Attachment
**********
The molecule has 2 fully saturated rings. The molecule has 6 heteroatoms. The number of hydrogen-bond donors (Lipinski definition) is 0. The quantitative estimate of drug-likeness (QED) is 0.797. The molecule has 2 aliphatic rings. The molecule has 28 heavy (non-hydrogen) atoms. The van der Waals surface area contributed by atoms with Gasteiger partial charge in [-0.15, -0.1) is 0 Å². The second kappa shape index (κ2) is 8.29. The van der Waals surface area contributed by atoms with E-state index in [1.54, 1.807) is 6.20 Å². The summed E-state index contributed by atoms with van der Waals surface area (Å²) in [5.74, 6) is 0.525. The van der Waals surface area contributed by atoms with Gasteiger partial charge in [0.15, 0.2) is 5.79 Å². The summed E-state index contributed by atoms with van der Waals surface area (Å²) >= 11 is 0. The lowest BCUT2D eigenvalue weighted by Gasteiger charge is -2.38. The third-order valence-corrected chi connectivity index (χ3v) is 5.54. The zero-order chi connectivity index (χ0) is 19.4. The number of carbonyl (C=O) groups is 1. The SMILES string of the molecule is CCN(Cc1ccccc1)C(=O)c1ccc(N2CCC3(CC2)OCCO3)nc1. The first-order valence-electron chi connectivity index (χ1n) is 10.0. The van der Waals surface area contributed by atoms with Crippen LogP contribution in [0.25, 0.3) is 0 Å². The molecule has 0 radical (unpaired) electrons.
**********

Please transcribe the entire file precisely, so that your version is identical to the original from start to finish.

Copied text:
The molecule has 2 fully saturated rings. The molecule has 6 heteroatoms. The number of hydrogen-bond donors (Lipinski definition) is 0. The quantitative estimate of drug-likeness (QED) is 0.797. The molecule has 2 aliphatic rings. The molecule has 28 heavy (non-hydrogen) atoms. The van der Waals surface area contributed by atoms with Gasteiger partial charge in [-0.15, -0.1) is 0 Å². The second kappa shape index (κ2) is 8.29. The van der Waals surface area contributed by atoms with E-state index in [1.54, 1.807) is 6.20 Å². The summed E-state index contributed by atoms with van der Waals surface area (Å²) in [5.74, 6) is 0.525. The van der Waals surface area contributed by atoms with Gasteiger partial charge in [0.15, 0.2) is 5.79 Å². The summed E-state index contributed by atoms with van der Waals surface area (Å²) >= 11 is 0. The lowest BCUT2D eigenvalue weighted by Gasteiger charge is -2.38. The third-order valence-corrected chi connectivity index (χ3v) is 5.54. The zero-order chi connectivity index (χ0) is 19.4. The number of carbonyl (C=O) groups is 1. The SMILES string of the molecule is CCN(Cc1ccccc1)C(=O)c1ccc(N2CCC3(CC2)OCCO3)nc1. The first-order valence-electron chi connectivity index (χ1n) is 10.0. The van der Waals surface area contributed by atoms with Crippen LogP contribution in [0.25, 0.3) is 0 Å². The molecule has 0 radical (unpaired) electrons.